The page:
By Amy Smart
The person sitting next to you in chemistry class could be a murderer.
And according to Ryerson security, you don’t have a right to know.
“The university doesn’t do any kind of criminal background checks on the students, so we don’t know at all [if a student has a record],” said Imre Juurlink, Ryerson security supervisor.
The murderer-in-class scenario may sound far-fetched, but it almost happened earlier this year.
On Aug. 9, 2009, the Ottawa Sun published an article that said a young man involved in a grisly murder was planning to attend Ryerson at the beginning of this fall semester.
Two others charged alongside him pleaded guilty and received long sentences.
But the young man, just shy of his eighteenth birthday at the time of the murder, was charged as a young offender.
He was released from house arrest last summer, at the age of 23.
While the Youth Criminal Justice Act prohibits the publication of his identity, some students say they would like that information to be made public, especially in extreme cases.
“If it’s a murder case, then yes, I think that students should be informed,” said Rahanuma Wafa, a first-year engineering student. “I wouldn’t feel safe.”
Some students are more sympathetic to the ability of young offenders to adapt to a new social setting.
“Legally there’s not much you can do…. He could have simply made a mistake; he’s grown, he was young and foolish. I think [students should be informed], but unfortunately the way the laws are, we’re stuck,” said Gregg Pelletier, a third-year international economics and finance student.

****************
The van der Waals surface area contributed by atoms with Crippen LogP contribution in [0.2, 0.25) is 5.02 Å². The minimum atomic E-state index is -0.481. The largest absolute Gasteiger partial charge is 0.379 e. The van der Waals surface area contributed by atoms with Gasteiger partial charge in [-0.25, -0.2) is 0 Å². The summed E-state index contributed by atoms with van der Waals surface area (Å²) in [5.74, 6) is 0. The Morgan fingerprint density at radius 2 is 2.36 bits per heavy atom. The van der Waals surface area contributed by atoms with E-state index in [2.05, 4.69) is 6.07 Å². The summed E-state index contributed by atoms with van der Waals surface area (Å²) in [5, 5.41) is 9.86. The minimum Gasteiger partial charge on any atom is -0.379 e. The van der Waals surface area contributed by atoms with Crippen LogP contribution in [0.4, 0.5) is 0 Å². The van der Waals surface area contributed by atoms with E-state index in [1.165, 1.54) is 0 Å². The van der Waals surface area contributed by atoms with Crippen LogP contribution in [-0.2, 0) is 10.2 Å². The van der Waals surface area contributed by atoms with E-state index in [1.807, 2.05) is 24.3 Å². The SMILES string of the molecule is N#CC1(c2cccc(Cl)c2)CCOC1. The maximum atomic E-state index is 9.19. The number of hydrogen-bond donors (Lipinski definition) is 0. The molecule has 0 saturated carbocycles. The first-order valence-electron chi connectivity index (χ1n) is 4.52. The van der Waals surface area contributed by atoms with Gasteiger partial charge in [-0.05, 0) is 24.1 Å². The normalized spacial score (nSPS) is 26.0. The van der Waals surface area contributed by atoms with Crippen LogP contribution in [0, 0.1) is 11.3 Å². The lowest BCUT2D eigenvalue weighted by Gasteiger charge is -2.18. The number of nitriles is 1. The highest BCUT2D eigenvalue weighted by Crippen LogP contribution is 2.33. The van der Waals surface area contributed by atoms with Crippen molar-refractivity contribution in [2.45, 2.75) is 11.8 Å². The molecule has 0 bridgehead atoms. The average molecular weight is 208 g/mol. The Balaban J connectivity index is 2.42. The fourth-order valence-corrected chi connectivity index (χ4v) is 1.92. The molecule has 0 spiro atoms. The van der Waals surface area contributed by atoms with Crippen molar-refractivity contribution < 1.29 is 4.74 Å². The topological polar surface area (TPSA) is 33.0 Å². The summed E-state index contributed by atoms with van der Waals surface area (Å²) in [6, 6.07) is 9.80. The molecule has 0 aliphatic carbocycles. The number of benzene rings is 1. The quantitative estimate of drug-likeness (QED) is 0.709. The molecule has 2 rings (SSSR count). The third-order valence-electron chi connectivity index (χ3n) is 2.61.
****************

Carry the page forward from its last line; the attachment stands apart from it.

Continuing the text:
Community support plays an important role in the rehabilitation process for offenders, said Barbara Benoliel, who works as a restorative justice trainer for PACT, a youth crime prevention program.
“While we’re hoping that… there will be sufficient programs for rehabilitation [in prison], it’s only the beginning,” she said.
Going back to school can be an important step, Benoliel said.
“Education is — as we know — a road toward the future.”
And while anonymity may not be realistic, an open-minded community has great potential to rehabilitate a young offender.
“Perhaps if he got a chance for people to know him, that would help reduce the fear and the difficulty,” Benoliel said.
“But will people give him that chance? I don’t know.”
In any case, Ryerson has no plans to change security procedures concerning young offenders attending the university.
“It’s up to the legal system to decide if someone is safe to be in society,” said Juurlink.
“It would be double jeopardy if the courts punish you and then Ryerson punishes you for the same behaviour.”
Mark Pugash, director of public information for the Toronto Police Services, said they have no specific policy for dealing with young offenders who have been released into society either.
“Simply because someone has committed a crime at some point in the past, that’s not enough,” he said. “There has to be a current threat and that’s what you deal with.”
The university is subject to the Ontario human rights code and cannot discriminate against a person for having a record of offences.
“You can disagree with the legal system all you want, but that’s what we have,” Juurlink said. “So if we need changes, that’s where it has to happen. Not the university.”